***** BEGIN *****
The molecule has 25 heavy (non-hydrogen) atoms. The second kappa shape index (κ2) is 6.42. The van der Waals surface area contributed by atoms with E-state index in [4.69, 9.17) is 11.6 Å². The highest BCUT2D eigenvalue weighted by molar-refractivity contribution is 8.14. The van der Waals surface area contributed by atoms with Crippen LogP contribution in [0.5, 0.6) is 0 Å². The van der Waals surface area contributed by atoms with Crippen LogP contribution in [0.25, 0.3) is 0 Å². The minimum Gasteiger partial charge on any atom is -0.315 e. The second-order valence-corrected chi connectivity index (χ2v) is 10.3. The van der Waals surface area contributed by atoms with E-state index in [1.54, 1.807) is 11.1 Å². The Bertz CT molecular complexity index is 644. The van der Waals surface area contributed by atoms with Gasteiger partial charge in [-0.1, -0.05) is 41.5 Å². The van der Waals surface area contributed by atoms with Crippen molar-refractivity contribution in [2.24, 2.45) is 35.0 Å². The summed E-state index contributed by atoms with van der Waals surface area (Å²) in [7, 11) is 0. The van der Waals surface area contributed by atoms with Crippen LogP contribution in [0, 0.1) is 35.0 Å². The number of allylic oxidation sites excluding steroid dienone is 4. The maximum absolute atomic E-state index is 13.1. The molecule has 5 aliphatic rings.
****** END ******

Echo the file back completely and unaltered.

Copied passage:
The molecule has 25 heavy (non-hydrogen) atoms. The second kappa shape index (κ2) is 6.42. The van der Waals surface area contributed by atoms with E-state index in [4.69, 9.17) is 11.6 Å². The highest BCUT2D eigenvalue weighted by molar-refractivity contribution is 8.14. The van der Waals surface area contributed by atoms with Crippen LogP contribution in [0.5, 0.6) is 0 Å². The van der Waals surface area contributed by atoms with Crippen LogP contribution in [0.25, 0.3) is 0 Å². The minimum Gasteiger partial charge on any atom is -0.315 e. The second-order valence-corrected chi connectivity index (χ2v) is 10.3. The van der Waals surface area contributed by atoms with E-state index in [1.54, 1.807) is 11.1 Å². The Bertz CT molecular complexity index is 644. The van der Waals surface area contributed by atoms with Gasteiger partial charge in [-0.1, -0.05) is 41.5 Å². The van der Waals surface area contributed by atoms with Crippen molar-refractivity contribution in [2.24, 2.45) is 35.0 Å². The summed E-state index contributed by atoms with van der Waals surface area (Å²) in [7, 11) is 0. The van der Waals surface area contributed by atoms with Crippen LogP contribution in [0, 0.1) is 35.0 Å². The number of allylic oxidation sites excluding steroid dienone is 4. The maximum absolute atomic E-state index is 13.1. The molecule has 5 aliphatic rings.